The COVID-19 pandemic is having a significant impact on the medical device industry. For instance, so-called 'notified bodies' (ie, organisations that have been designated by an EU member state to assess the conformity of certain products with the applicable essential technical requirements before they are placed on the EU market) have already closed or restricted their activities, and there are no longer on-site audits. Authorities have been affected similarly. Companies and production sites must adapt due to the pandemic. Suppliers are shutting down production or are unable to manufacture enough products to meet the high demands.
The COVID-19 pandemic has also affected preparations for the upcoming EU Medical Device Regulation (2017/745) (MDR). Scientists and engineers who have been working on the new MDR framework for several years are now switching to COVID-19-related research, while research and combat teams and research institutions and industry are building up additional research and production capacities to meet the increasing demands due to COVID-19.
On 25 March 2020 the European Commission announced that it intends to postpone the MDR application date for one year from May 2020 to May 2021. The decision was reached with patient health and safety as a guiding principle.
This decision at least relieves the pressure on national authorities, including notified bodies, manufacturers and other actors, as it allows them to focus on urgent priorities relating to fighting the COVID-19 pandemic.
Further, new questions have arisen: will there be transition periods, what are the implications on local implementing acts and do manufacturers have to adhere to the Medical Device Coordination Group guidelines?
On 3 April 2020 the European Commission published a proposal to postpone the application for the MDR to 26 May 2021. The European Commission submitted this proposal in order to allow the European Parliament and the European Council to adopt it quickly, as the current date of application is 26 May 2020.
Unlike the MDR proposal, there is – so far – no similar decision for the EU In Vitro Diagnostic Regulation (2017/746). Although this regulation has a longer implementation time, diagnostic manufacturers and authorities must prepare for major changes and requirements to adapt to the new framework. Their current capacity is also focused on the task of keeping critical diagnostic tests available, despite the challenges that COVID-19 is creating for both production and distribution.
The industry has highly welcomed the decision to postpone the MDR and requests a similar approach for the In Vitro Diagnostic Regulation.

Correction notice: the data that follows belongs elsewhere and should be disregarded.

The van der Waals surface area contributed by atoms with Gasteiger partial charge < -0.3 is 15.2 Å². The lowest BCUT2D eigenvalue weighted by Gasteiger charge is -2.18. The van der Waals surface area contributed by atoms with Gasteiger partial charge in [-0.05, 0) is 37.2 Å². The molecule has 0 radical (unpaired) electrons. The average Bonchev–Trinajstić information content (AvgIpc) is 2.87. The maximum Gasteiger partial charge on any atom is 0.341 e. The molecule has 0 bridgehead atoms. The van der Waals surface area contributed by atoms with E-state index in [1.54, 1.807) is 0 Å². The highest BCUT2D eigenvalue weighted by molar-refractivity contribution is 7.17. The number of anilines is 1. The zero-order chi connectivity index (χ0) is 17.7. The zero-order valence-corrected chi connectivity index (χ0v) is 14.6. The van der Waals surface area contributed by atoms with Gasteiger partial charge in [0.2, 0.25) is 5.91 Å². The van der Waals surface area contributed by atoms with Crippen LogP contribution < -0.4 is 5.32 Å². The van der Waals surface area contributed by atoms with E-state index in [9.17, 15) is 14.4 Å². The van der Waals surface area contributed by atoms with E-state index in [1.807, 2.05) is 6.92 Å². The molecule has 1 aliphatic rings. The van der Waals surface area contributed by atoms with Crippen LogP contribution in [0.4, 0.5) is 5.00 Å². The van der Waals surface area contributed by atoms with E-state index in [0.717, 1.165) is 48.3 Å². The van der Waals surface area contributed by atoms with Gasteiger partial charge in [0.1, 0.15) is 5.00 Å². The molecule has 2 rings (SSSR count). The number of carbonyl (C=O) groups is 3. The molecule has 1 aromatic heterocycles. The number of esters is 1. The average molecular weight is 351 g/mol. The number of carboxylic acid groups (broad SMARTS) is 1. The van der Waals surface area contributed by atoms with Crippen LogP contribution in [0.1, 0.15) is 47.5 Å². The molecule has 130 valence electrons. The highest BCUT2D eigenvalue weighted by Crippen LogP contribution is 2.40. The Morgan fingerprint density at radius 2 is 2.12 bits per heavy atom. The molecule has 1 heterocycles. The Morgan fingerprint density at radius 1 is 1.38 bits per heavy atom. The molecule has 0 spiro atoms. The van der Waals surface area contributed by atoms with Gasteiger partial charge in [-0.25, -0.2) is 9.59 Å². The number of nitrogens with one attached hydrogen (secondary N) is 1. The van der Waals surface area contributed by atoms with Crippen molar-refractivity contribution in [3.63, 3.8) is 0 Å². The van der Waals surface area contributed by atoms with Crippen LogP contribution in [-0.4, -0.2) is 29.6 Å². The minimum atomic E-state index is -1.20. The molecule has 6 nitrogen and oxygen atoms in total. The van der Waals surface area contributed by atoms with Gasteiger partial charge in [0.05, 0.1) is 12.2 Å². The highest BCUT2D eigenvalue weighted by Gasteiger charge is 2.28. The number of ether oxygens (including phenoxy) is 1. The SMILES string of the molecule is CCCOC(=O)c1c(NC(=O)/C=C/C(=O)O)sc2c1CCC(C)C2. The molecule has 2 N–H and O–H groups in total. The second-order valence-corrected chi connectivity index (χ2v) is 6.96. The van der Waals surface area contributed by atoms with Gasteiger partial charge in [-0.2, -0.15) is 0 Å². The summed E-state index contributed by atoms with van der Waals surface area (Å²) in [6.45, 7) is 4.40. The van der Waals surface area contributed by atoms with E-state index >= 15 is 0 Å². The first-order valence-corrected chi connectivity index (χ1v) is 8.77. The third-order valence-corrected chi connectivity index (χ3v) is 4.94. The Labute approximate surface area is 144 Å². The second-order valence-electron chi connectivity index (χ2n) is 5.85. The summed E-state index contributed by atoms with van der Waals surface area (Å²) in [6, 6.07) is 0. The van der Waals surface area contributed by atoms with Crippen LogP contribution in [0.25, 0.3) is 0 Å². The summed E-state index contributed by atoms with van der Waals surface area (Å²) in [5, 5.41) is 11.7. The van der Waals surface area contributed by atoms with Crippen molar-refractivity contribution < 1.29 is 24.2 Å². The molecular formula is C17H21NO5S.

COVID-19 has significantly increased the demand for protective equipment such as face shields, protective mouth and nose masks, protective clothing and gloves.
Such products qualify as 'protective personal equipment' (PPE) or medical devices, depending on their purpose. However, placing them on the EU market generally requires a lengthy conformity assessment procedure and obtaining a CE marking that demonstrates conformity with regulations based on the positive results from such procedure.
In order to adapt the availability of protective products, whether medical devices or PPE, as quickly as possible to the increasing demand, the European Commission has simplified their market access with its EU Recommendation 2020/403 of 13 March 2020. The recommendation sets out that competent market surveillance authorities and notified bodies must take all measures available to ensure that healthcare professionals receive equipment with a high level of protection for the duration of the COVID-19 pandemic.
For instance, according to the German Federal Ministries of Labour and Social Affairs and Health, PPE and medical devices may be placed on the market without CE marking temporarily and in individual cases.
Medical device companies must consider and discuss with their competent authorities and notified bodies whether their products may benefit from the market access simplification measures. In addition, manufacturers should ensure that the use of the equipment is understood by its users and provide manuals or train users on the equipment so that they are used safely.
European Standards and other technical documents available for free
In line with the above measures and on request by the European Commission, the European Standardisation Organisations – namely, the European Committee for Standardisation and the European Committee for Electrotechnical Standardisation – with support from all members, decided to make a number of EU standards and technical documents for medical devices and PPE available free of charge until further notice in order to support the fight against the COVID-19. This will help companies wanting to switch product lines to manufacture urgently needed equipment at short notice. EU standards describe essential requirements for masks, medical gloves and protective clothing. Interested companies and organisations can download the standards online.
Export requires authorisation
In order to meet the high demand for PPE and protective medical devices in the European Union, the European Commission has, by its EU Regulation 2020/402 of 14 March 2020, temporarily made the export of certain products subject to authorisation.
An export authorisation is granted only in individual cases. These newly introduced export restrictions are difficult for companies that are contracted to supply products covered by this regulation to third countries. Exports of medical protective equipment from the European Union to European Free Trade Association states (ie, Switzerland, Liechtenstein, Norway and Iceland) are exempted from the export authorisation requirement.
Companies should consider applying for such an export licence and, if not, what legal or commercial possibilities exist to deal with the export ban and existing business relations with their partners.